Digital Ad Spending to Surpass TV Within Next Few Years


According to a report recently released by Magna Global and summarized in an article for Ad Age, spending on digital advertisements should surpass spending on television-based ads by 2017.  In this year alone, Magna Global believes digital media will reach thirty percent of the market share globally in 2015, placing it distinctly on target to surpass television spending by the year 2017.  Specifically, over the course of 2014, ad revenue provided by digital media grew seventeen percent, to reach a total of one hundred and forty two billion dollars.  This is attributable to dedicated mobile campaigns and new social formats, according to Magna Global.  This figure is expected to grow and additional fifteen percent over the course of 2015.

Within the overall umbrella of digital advertising, paid search is the number one format for ads, holding nearly half of all global spending dollars.  Paid search is followed by display—which holds twenty one percent of the spending, social—composing twelve percent of spending, and finally video, with eight percent of funds spent globally.  From this, Magna Global predicts mobile ad spending will grow rapidly and represent a third of all digital revenues by 2016.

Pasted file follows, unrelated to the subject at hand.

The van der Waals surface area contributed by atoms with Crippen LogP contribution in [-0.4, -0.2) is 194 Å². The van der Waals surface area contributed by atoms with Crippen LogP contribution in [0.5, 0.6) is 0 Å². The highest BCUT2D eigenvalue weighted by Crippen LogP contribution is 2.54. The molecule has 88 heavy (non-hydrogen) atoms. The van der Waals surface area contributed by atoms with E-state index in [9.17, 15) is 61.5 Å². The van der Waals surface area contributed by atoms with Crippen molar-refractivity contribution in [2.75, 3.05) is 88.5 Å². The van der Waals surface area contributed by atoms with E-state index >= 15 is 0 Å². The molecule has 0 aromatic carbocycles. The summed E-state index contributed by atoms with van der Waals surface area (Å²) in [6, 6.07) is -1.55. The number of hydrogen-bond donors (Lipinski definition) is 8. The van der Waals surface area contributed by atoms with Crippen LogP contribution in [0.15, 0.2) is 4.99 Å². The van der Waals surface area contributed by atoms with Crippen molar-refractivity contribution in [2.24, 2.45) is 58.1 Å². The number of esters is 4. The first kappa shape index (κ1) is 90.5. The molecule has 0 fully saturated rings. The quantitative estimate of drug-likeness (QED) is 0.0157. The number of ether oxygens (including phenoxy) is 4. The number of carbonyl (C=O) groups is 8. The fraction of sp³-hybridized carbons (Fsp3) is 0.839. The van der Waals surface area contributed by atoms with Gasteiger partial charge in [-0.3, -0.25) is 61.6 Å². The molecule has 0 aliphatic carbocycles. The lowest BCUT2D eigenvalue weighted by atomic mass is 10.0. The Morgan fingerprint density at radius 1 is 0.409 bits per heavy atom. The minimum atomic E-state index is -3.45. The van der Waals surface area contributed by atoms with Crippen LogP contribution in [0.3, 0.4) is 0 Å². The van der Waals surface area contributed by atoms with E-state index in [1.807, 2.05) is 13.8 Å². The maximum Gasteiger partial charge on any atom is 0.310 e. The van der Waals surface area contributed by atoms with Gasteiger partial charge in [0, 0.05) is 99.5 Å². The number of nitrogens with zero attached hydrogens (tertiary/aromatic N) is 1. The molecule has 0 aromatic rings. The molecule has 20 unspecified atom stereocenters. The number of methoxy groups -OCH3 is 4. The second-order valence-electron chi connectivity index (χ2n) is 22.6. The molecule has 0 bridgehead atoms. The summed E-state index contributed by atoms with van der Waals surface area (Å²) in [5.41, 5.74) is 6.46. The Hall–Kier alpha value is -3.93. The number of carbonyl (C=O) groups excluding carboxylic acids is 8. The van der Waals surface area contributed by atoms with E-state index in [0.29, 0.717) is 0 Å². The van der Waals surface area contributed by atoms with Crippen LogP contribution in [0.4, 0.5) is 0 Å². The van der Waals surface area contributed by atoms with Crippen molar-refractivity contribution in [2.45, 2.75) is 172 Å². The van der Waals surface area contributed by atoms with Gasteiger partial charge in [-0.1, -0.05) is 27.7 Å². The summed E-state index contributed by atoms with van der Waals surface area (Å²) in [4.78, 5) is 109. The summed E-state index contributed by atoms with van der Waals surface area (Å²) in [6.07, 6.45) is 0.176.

An increase in digital advertising isn’t the only factor that could lead to this platform outperforming television.  Mediocre spending was a theme for 2014, and Magna Global believes this will continue to be a trend, particularly in television.  TV revenue in the United States will decrease by nearly one and a half percent; alternatively digital media will increase fifteen and a half percent, reaching thirty one percent of the market share.  Generally speaking, spending in advertisements outside of the digital sector was down, based in several factors.  Bad weather at the start of the year led to severe hits for retailers, restaurants and automotive dealers.  As a result, the fact that digital advertising appears to be cheaper than other avenues became increasingly appealing to businesses.  These factors combined should result in increasing the loss already felt by TV revenue; in 2014, television ad revenue grew just shy of five percent, far below Magna Global’s anticipated growth of eight and a half percent.


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